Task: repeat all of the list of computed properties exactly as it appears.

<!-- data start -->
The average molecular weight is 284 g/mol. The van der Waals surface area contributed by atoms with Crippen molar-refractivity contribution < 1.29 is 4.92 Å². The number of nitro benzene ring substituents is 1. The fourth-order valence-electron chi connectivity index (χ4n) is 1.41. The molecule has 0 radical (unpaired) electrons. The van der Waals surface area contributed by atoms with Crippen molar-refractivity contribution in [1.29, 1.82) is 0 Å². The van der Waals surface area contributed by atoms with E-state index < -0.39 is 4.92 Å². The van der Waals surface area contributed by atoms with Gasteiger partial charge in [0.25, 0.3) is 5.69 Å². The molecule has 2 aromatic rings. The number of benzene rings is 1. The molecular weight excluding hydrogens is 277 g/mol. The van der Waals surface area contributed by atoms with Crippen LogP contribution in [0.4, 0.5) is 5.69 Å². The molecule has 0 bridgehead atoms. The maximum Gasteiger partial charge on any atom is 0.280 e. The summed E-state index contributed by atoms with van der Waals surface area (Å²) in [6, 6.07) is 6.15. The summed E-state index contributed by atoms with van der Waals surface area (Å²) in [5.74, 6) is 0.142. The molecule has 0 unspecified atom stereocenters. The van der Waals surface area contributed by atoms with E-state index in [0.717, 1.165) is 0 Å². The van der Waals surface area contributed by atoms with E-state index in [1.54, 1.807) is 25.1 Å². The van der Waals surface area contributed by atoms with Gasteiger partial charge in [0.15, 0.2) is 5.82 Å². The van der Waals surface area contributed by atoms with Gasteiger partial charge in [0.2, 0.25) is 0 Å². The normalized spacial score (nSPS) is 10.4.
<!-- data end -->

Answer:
The average molecular weight is 284 g/mol. The van der Waals surface area contributed by atoms with Crippen molar-refractivity contribution < 1.29 is 4.92 Å². The number of nitro benzene ring substituents is 1. The fourth-order valence-electron chi connectivity index (χ4n) is 1.41. The molecule has 0 radical (unpaired) electrons. The van der Waals surface area contributed by atoms with Crippen molar-refractivity contribution in [1.29, 1.82) is 0 Å². The van der Waals surface area contributed by atoms with E-state index < -0.39 is 4.92 Å². The van der Waals surface area contributed by atoms with Gasteiger partial charge in [0.25, 0.3) is 5.69 Å². The molecule has 2 aromatic rings. The number of benzene rings is 1. The molecular weight excluding hydrogens is 277 g/mol. The van der Waals surface area contributed by atoms with Crippen LogP contribution in [0.4, 0.5) is 5.69 Å². The molecule has 0 bridgehead atoms. The maximum Gasteiger partial charge on any atom is 0.280 e. The summed E-state index contributed by atoms with van der Waals surface area (Å²) in [6, 6.07) is 6.15. The summed E-state index contributed by atoms with van der Waals surface area (Å²) in [5.74, 6) is 0.142. The molecule has 0 unspecified atom stereocenters. The van der Waals surface area contributed by atoms with E-state index in [0.717, 1.165) is 0 Å². The van der Waals surface area contributed by atoms with E-state index in [1.54, 1.807) is 25.1 Å². The van der Waals surface area contributed by atoms with Gasteiger partial charge in [0.15, 0.2) is 5.82 Å². The van der Waals surface area contributed by atoms with Gasteiger partial charge in [0.2, 0.25) is 0 Å². The normalized spacial score (nSPS) is 10.4.